‘In­sect man’ hits it big

Sci­en­tist with love for bugs helped dis­cover thou­sands of viruses

China Daily (Hong Kong) - - CHINA - By LIU KUN and ZHOU LIHUA

Tian Jun­hua has been study­ing in­sects ever since he was a lit­tle boy, but he never imag­ined that one day his name might ap­pear in one of the world’s top aca­demic jour­nals. Last month, renowned sci­en­tific jour­nal Na­ture pub­lished an ar­ti­cle en­ti­tled Redefin­ing the In­ver­te­brate RNA Viro­sphere, re­port­ing the dis­cov­ery of 1,445 viruses that use ri­bonu­cleic acid as their ge­netic ma­te­rial by the Chi­nese Cen­ter for Dis­ease Con­trol and Pre­ven­tion.

Tian, from the Wuhan City CDCP in Hubei prov­ince, was one of the au­thors of the ar­ti­cle. The 36-year-old, a re­searcher at the cen­ter’s in­sti­tute for dis­in­fec­tion and vec­tor con­trol, is also known by the nick­name “in­sect man”.

Born in the coun­try­side near Jing­men, Hubei prov­ince, his child­hood was mostly spent out­doors. “We didn’t have ex­tracur­ric­u­lar classes like chil­dren liv­ing in the city did,” he said. “All of our games were based in the fields.”

Play­ing along­side a river and in the fields ev­ery day, he would of­ten catch all kinds of in­sects and creepy-crawlies — grad­u­ally de­vel­op­ing a skill for it. In the sum­mer, he said he could eas­ily catch 10 kilo­grams of fresh­wa­ter prawns ev­ery day. “When I was a child, I liked watch­ing and catch­ing all kinds of an­i­mals, es­pe­cially bugs,” he said.

In 2000, Tian en­rolled at Huazhong Agri­cul­tural Univer­sity to study in­sect tax­on­omy. Few stu­dents choose to spe­cial­ize in this branch of bi­ol­ogy con­cerned with clas­si­fi­ca­tion, Tian said, as it is dif­fi­cult to get fund­ing and make sci­en­tific break­throughs.

But he stud­ied en­thu­si­as­ti­cally and had con­fi­dence in his cho­sen pro­fes­sion. Af­ter grad­u­at­ing in 2004, Tian be­gan work­ing for the dis­ease con­trol and pre­ven­tion cen­ter, where he mon­i­tored, iden­ti­fied and clas­si­fied pests and dis­ease car­ri­ers such as mos­qui­toes, mice and cock­roaches.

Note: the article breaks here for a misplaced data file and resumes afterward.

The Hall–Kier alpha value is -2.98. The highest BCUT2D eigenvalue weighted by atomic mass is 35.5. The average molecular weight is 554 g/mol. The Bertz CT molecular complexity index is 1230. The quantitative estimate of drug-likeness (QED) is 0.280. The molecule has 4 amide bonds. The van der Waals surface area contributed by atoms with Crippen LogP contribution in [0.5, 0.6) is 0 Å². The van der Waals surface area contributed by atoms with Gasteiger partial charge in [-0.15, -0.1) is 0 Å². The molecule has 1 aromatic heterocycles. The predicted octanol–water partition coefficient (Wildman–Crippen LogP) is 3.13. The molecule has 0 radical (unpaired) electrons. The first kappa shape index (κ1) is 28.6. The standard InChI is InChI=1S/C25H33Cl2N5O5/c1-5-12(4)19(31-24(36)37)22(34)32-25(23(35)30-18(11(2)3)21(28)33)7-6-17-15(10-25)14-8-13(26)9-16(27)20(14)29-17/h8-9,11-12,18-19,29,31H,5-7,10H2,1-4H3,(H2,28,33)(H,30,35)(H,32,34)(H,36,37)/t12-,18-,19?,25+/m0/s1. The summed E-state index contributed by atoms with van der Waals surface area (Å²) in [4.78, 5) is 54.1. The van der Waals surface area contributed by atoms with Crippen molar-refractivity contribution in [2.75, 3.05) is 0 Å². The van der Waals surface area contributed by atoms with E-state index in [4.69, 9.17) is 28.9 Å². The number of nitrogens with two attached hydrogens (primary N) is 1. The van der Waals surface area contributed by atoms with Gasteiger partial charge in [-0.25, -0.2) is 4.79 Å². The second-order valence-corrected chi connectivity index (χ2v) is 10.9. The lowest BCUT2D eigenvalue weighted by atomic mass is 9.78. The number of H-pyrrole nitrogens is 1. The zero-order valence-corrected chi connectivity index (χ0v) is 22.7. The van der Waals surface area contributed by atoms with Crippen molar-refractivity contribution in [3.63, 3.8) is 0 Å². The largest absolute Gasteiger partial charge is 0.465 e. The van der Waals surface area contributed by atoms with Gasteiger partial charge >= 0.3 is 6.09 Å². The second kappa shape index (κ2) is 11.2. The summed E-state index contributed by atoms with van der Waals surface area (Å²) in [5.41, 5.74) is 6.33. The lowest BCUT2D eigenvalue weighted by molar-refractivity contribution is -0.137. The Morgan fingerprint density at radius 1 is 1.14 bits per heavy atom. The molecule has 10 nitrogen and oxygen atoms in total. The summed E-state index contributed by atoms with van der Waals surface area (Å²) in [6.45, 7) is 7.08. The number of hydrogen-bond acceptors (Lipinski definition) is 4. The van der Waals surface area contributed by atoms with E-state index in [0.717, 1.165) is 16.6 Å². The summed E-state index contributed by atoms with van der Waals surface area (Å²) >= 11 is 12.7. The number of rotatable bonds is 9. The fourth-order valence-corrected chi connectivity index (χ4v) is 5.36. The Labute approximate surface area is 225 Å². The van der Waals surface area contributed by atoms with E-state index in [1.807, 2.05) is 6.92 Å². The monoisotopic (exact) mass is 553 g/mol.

Five years later, he had caught thou­sands of ro­dents in the sur­round­ing fields and moun­tains, and knew ev­ery species dis­trib­uted around Wuhan. He can now judge at a glance whether an area is likely to con­tain mice and his work has pro­vided am­ple re­search sam­ples to be used for dis­ease pre­ven­tion and con­trol. By Tian’s own es­ti­mate, he has col­lected al­most 1 mil­lion in­sect and an­i­mal sam­ples over the past 12 years.

But col­lect­ing can be dan­ger­ous. Once, while catch­ing wasps with a net on Mount Ji­ufeng, Hubei prov­ince, he was at­tacked by the in­sects. They badly stung his left cheek, which re­mained swollen for two weeks. “The wasp is very pow­er­ful and ag­gres­sive and can even st­ing through a thick bag filled with ice,” he said. “It was truly scary.”

Af­ter a spate of tick-borne diseases hit He­nan and Shan­dong prov­inces in 2009, Tian was sent by the CDCP to in­ves­ti­gate as part of a re­search group. He worked for more than 20 days straight, col­lect­ing sam­ples. Over the fol­low­ing four years he and his col­leagues col­lected about 120,000 ticks, which pro­vided ma­te­rial to help with the clin­i­cal di­ag­no­sis of tick bites.

It was dur­ing this pe­riod that Tian dis­cov­ered a pre­vi­ously un­known virus in his home­town, which was named “Jing­men virus” af­ter it.

Tian’s ded­i­ca­tion to his work means that he of­ten spends long hours in the lab­o­ra­tory, away from his son.

In fact, if the boy needs his home­work checked he takes a pic­ture of it on his mo­bile phone and sends it to his father via WeChat. When­ever the two are to­gether, how­ever, they like to go out and catch in­sects, Tian said.

Chen Liang con­trib­uted to this story.

Con­tact the writ­ers at liukun@chi­nadaily.com.cn


Tian Jun­hua col­lects in­sects dur­ing a field trip in Hubei prov­ince.

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